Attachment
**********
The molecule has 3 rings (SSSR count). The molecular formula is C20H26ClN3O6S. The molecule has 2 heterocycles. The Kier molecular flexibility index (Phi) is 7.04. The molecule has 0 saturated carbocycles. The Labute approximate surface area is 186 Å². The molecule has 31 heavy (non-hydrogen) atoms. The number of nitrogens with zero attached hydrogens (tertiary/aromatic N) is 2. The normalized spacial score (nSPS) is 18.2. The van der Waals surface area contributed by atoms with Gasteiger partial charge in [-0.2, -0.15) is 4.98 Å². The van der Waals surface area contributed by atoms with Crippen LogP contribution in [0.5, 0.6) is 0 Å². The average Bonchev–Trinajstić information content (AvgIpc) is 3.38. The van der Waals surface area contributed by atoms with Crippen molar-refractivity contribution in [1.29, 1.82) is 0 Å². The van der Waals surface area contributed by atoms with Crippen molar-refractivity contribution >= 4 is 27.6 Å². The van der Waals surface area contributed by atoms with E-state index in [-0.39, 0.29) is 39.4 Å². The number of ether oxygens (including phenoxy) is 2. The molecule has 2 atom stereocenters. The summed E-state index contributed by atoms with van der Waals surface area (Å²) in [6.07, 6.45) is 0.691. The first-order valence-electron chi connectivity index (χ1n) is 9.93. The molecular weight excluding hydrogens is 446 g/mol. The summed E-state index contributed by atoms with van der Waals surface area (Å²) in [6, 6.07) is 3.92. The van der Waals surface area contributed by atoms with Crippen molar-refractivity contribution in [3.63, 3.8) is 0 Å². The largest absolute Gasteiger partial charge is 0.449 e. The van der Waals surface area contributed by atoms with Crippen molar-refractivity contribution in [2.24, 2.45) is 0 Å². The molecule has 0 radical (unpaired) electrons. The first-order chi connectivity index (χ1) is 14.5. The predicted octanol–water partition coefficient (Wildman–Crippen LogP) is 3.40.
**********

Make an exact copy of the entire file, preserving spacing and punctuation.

The molecule has 3 rings (SSSR count). The molecular formula is C20H26ClN3O6S. The molecule has 2 heterocycles. The Kier molecular flexibility index (Phi) is 7.04. The molecule has 0 saturated carbocycles. The Labute approximate surface area is 186 Å². The molecule has 31 heavy (non-hydrogen) atoms. The number of nitrogens with zero attached hydrogens (tertiary/aromatic N) is 2. The normalized spacial score (nSPS) is 18.2. The van der Waals surface area contributed by atoms with Gasteiger partial charge in [-0.2, -0.15) is 4.98 Å². The van der Waals surface area contributed by atoms with Crippen LogP contribution in [0.5, 0.6) is 0 Å². The average Bonchev–Trinajstić information content (AvgIpc) is 3.38. The van der Waals surface area contributed by atoms with Crippen molar-refractivity contribution in [1.29, 1.82) is 0 Å². The van der Waals surface area contributed by atoms with Crippen molar-refractivity contribution >= 4 is 27.6 Å². The van der Waals surface area contributed by atoms with E-state index in [-0.39, 0.29) is 39.4 Å². The number of ether oxygens (including phenoxy) is 2. The molecule has 2 atom stereocenters. The summed E-state index contributed by atoms with van der Waals surface area (Å²) in [6.07, 6.45) is 0.691. The first-order valence-electron chi connectivity index (χ1n) is 9.93. The molecular weight excluding hydrogens is 446 g/mol. The summed E-state index contributed by atoms with van der Waals surface area (Å²) in [6, 6.07) is 3.92. The van der Waals surface area contributed by atoms with Crippen molar-refractivity contribution in [3.63, 3.8) is 0 Å². The largest absolute Gasteiger partial charge is 0.449 e. The van der Waals surface area contributed by atoms with Crippen molar-refractivity contribution in [2.24, 2.45) is 0 Å². The molecule has 0 radical (unpaired) electrons. The first-order chi connectivity index (χ1) is 14.5. The predicted octanol–water partition coefficient (Wildman–Crippen LogP) is 3.40.